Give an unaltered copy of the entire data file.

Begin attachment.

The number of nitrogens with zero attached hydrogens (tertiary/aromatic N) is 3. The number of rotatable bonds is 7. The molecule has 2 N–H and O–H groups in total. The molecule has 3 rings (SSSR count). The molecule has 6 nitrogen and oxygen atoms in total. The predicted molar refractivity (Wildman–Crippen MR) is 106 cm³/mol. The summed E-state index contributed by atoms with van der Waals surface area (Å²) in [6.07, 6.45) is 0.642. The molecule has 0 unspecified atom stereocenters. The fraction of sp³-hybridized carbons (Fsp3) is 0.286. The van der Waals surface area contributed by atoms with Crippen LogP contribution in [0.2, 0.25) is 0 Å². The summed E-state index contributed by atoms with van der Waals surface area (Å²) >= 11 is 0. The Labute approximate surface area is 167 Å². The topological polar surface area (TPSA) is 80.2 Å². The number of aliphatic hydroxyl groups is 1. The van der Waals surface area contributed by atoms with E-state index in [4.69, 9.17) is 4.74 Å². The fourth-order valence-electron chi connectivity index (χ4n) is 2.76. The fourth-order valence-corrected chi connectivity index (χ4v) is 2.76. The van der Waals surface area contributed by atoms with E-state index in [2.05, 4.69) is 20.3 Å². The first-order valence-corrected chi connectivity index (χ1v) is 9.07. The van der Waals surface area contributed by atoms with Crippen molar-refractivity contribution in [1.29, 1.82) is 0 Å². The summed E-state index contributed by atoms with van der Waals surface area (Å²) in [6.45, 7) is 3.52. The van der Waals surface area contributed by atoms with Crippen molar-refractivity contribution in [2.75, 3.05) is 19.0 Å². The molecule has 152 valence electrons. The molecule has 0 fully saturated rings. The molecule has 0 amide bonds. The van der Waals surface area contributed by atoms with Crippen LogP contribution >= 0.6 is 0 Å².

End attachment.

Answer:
The number of nitrogens with zero attached hydrogens (tertiary/aromatic N) is 3. The number of rotatable bonds is 7. The molecule has 2 N–H and O–H groups in total. The molecule has 3 rings (SSSR count). The molecule has 6 nitrogen and oxygen atoms in total. The predicted molar refractivity (Wildman–Crippen MR) is 106 cm³/mol. The summed E-state index contributed by atoms with van der Waals surface area (Å²) in [6.07, 6.45) is 0.642. The molecule has 0 unspecified atom stereocenters. The fraction of sp³-hybridized carbons (Fsp3) is 0.286. The van der Waals surface area contributed by atoms with Crippen LogP contribution in [0.2, 0.25) is 0 Å². The summed E-state index contributed by atoms with van der Waals surface area (Å²) >= 11 is 0. The Labute approximate surface area is 167 Å². The topological polar surface area (TPSA) is 80.2 Å². The number of aliphatic hydroxyl groups is 1. The van der Waals surface area contributed by atoms with E-state index in [4.69, 9.17) is 4.74 Å². The fourth-order valence-electron chi connectivity index (χ4n) is 2.76. The fourth-order valence-corrected chi connectivity index (χ4v) is 2.76. The van der Waals surface area contributed by atoms with E-state index in [2.05, 4.69) is 20.3 Å². The first-order valence-corrected chi connectivity index (χ1v) is 9.07. The van der Waals surface area contributed by atoms with Crippen molar-refractivity contribution in [1.29, 1.82) is 0 Å². The summed E-state index contributed by atoms with van der Waals surface area (Å²) in [6.45, 7) is 3.52. The van der Waals surface area contributed by atoms with Crippen molar-refractivity contribution in [2.75, 3.05) is 19.0 Å². The molecule has 152 valence electrons. The molecule has 0 fully saturated rings. The molecule has 0 amide bonds. The van der Waals surface area contributed by atoms with Crippen LogP contribution >= 0.6 is 0 Å².